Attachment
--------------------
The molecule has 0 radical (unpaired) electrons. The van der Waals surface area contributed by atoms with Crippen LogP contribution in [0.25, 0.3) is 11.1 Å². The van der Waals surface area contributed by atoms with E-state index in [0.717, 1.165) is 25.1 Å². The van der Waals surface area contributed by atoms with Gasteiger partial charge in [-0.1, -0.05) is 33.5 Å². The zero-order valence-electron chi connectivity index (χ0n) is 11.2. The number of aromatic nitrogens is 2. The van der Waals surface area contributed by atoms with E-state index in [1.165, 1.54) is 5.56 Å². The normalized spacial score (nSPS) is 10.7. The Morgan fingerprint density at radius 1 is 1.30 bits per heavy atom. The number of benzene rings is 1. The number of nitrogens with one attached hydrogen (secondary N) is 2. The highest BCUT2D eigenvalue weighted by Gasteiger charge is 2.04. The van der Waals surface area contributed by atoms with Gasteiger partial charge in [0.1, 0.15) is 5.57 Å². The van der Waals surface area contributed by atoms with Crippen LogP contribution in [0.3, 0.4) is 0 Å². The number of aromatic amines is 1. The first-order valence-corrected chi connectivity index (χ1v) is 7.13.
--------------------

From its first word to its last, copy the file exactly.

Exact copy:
The molecule has 0 radical (unpaired) electrons. The van der Waals surface area contributed by atoms with Crippen LogP contribution in [0.25, 0.3) is 11.1 Å². The van der Waals surface area contributed by atoms with E-state index in [0.717, 1.165) is 25.1 Å². The van der Waals surface area contributed by atoms with Gasteiger partial charge in [-0.1, -0.05) is 33.5 Å². The zero-order valence-electron chi connectivity index (χ0n) is 11.2. The number of aromatic nitrogens is 2. The van der Waals surface area contributed by atoms with E-state index in [1.165, 1.54) is 5.56 Å². The normalized spacial score (nSPS) is 10.7. The Morgan fingerprint density at radius 1 is 1.30 bits per heavy atom. The number of benzene rings is 1. The number of nitrogens with one attached hydrogen (secondary N) is 2. The highest BCUT2D eigenvalue weighted by Gasteiger charge is 2.04. The van der Waals surface area contributed by atoms with Gasteiger partial charge in [0.1, 0.15) is 5.57 Å². The van der Waals surface area contributed by atoms with Crippen LogP contribution in [0.3, 0.4) is 0 Å². The number of aromatic amines is 1. The first-order valence-corrected chi connectivity index (χ1v) is 7.13.